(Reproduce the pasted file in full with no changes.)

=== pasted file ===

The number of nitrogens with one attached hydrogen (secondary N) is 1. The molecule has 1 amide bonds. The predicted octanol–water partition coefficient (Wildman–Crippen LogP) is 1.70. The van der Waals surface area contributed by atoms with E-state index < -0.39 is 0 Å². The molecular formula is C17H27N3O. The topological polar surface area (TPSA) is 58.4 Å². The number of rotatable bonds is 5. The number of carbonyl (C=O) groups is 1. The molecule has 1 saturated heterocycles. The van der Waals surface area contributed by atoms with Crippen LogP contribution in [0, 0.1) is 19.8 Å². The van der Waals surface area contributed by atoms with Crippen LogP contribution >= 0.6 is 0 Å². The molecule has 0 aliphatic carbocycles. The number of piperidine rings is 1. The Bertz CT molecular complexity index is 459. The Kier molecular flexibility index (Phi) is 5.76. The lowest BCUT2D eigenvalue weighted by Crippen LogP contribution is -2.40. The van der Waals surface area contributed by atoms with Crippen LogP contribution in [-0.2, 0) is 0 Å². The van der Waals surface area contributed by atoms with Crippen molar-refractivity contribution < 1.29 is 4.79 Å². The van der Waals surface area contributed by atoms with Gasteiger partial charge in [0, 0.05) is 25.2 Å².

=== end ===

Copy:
The number of nitrogens with one attached hydrogen (secondary N) is 1. The molecule has 1 amide bonds. The predicted octanol–water partition coefficient (Wildman–Crippen LogP) is 1.70. The van der Waals surface area contributed by atoms with E-state index < -0.39 is 0 Å². The molecular formula is C17H27N3O. The topological polar surface area (TPSA) is 58.4 Å². The number of rotatable bonds is 5. The number of carbonyl (C=O) groups is 1. The molecule has 1 saturated heterocycles. The van der Waals surface area contributed by atoms with Crippen LogP contribution in [0, 0.1) is 19.8 Å². The van der Waals surface area contributed by atoms with Crippen LogP contribution >= 0.6 is 0 Å². The molecule has 0 aliphatic carbocycles. The number of piperidine rings is 1. The Bertz CT molecular complexity index is 459. The Kier molecular flexibility index (Phi) is 5.76. The lowest BCUT2D eigenvalue weighted by Crippen LogP contribution is -2.40. The van der Waals surface area contributed by atoms with Crippen LogP contribution in [-0.2, 0) is 0 Å². The van der Waals surface area contributed by atoms with Crippen molar-refractivity contribution < 1.29 is 4.79 Å². The van der Waals surface area contributed by atoms with Gasteiger partial charge in [0, 0.05) is 25.2 Å².